– in Africa (light blue & dark grey)
– in the African Union (light blue)
Coordinates: 30°S 25°E / 30°S 25°E
The history of the United Kingdom as a unified sovereign state began in 1707 with the political union of the kingdoms of England and Scotland, into a united kingdom called Great Britain. On this new state the historian Simon Schama said "What began as a hostile merger would end in a full partnership in the most powerful going concern in the world... it was one of the most astonishing transformations in European history." A further Act of Union in 1800 added the Kingdom of Ireland to create the United Kingdom of Great Britain and Ireland.
The early years of the unified kingdom of Great Britain were marked by Jacobite risings which ended with defeat for the Stuart cause at Culloden in 1746. Later, in 1763, victory in the Seven Years War led to the dominance of the British Empire, which was to be the foremost global power for over a century and grew to become the largest empire in history. As a result, the culture of the United Kingdom, and its industrial, political, constitutional, educational and linguistic legacy, is widespread.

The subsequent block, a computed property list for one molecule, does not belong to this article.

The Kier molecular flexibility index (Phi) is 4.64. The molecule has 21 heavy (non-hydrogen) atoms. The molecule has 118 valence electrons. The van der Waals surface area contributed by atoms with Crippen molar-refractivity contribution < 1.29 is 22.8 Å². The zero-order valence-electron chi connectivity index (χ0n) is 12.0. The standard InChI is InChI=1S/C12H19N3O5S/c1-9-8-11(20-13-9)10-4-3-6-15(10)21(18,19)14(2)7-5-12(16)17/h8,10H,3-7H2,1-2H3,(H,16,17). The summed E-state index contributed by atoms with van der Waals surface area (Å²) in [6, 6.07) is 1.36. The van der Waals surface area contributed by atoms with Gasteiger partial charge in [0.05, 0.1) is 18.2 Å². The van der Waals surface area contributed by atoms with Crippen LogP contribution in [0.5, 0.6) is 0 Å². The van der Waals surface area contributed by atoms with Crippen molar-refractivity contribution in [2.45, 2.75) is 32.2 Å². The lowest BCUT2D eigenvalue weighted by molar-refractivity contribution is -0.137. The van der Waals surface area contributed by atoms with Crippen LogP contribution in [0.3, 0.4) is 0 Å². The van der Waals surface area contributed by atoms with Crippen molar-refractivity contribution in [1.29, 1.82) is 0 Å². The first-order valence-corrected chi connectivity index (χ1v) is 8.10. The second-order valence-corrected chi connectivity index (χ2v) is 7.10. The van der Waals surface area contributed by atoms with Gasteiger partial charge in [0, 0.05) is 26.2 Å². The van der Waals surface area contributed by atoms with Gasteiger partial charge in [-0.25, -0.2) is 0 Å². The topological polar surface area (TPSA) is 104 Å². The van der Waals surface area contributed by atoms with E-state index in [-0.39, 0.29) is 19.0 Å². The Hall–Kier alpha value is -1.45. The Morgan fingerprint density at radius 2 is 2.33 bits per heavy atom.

King Edward VII, after whom the Edwardian period is named
The Edwardian era or Edwardian period in the United Kingdom is the period covering the reign of King Edward VII, 1901 to 1910.
Queen Victoria, after whom the era is named.
The Victorian Era of British history was the period of Queen Victoria's reign from 20 June 1837 until her death, on 22 January 1901. It was a long period of peace, prosperity, refined sensibilities and national self-confidence for Britain. Some scholars date the beginning of the period in terms of sensibilities and political concerns to the passage of the Reform Act 1832. The era was preceded by the Georgian period and followed by the Edwardian period. The later half of the Victorian age roughly coincided with the first portion of the Belle Époque era of continental Europe and the Gilded Age of the United States.
The Great Trek (Afrikaans: Die Groot Trek) was an eastward and north-eastward migration away from British control in the Cape Colony during the 1830s and 1840s by Boers (Dutch/Afrikaans for "farmers"). The migrants were descended from settlers from western mainland Europe, most notably from the Netherlands, northwest Germany and French Huguenots. The Great Trek itself led to the founding of numerous Boer republics, the Natalia Republic, the Orange Free State Republic and the Transvaal being the most notable.
The First Boer War (Dutch: Eerste Boerenoorlog, literally 'First Farmer's War') (Afrikaans: Eerste Vryheidsoorlog, literally 'First Freedom War') also known as the First Anglo-Boer War or the Transvaal War, was fought from 16 December 1880 until 23 March 1881.